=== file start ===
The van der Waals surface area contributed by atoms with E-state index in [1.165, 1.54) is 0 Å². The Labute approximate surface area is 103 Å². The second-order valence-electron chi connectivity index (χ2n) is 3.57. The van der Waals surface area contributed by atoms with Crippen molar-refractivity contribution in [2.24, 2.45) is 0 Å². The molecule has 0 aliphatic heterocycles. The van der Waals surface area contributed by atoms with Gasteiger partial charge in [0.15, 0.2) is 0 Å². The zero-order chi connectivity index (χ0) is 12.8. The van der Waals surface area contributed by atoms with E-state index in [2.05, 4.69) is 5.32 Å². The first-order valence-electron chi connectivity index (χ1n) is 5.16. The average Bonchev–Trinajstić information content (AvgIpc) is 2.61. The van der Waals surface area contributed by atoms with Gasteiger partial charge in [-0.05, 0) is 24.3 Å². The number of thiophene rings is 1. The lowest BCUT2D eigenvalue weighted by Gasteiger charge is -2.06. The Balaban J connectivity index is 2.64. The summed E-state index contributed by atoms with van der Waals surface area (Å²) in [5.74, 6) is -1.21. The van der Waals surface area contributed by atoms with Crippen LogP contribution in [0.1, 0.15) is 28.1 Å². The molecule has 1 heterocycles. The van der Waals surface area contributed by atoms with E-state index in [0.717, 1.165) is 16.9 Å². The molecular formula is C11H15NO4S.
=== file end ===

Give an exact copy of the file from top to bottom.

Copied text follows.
The van der Waals surface area contributed by atoms with E-state index in [1.165, 1.54) is 0 Å². The Labute approximate surface area is 103 Å². The second-order valence-electron chi connectivity index (χ2n) is 3.57. The van der Waals surface area contributed by atoms with Crippen molar-refractivity contribution in [2.24, 2.45) is 0 Å². The molecule has 0 aliphatic heterocycles. The van der Waals surface area contributed by atoms with Gasteiger partial charge in [0.15, 0.2) is 0 Å². The zero-order chi connectivity index (χ0) is 12.8. The van der Waals surface area contributed by atoms with E-state index in [2.05, 4.69) is 5.32 Å². The first-order valence-electron chi connectivity index (χ1n) is 5.16. The average Bonchev–Trinajstić information content (AvgIpc) is 2.61. The van der Waals surface area contributed by atoms with Gasteiger partial charge in [-0.05, 0) is 24.3 Å². The number of thiophene rings is 1. The lowest BCUT2D eigenvalue weighted by Gasteiger charge is -2.06. The Balaban J connectivity index is 2.64. The summed E-state index contributed by atoms with van der Waals surface area (Å²) in [5.74, 6) is -1.21. The van der Waals surface area contributed by atoms with Crippen LogP contribution in [0.1, 0.15) is 28.1 Å². The molecule has 1 heterocycles. The van der Waals surface area contributed by atoms with E-state index in [0.717, 1.165) is 16.9 Å². The molecular formula is C11H15NO4S.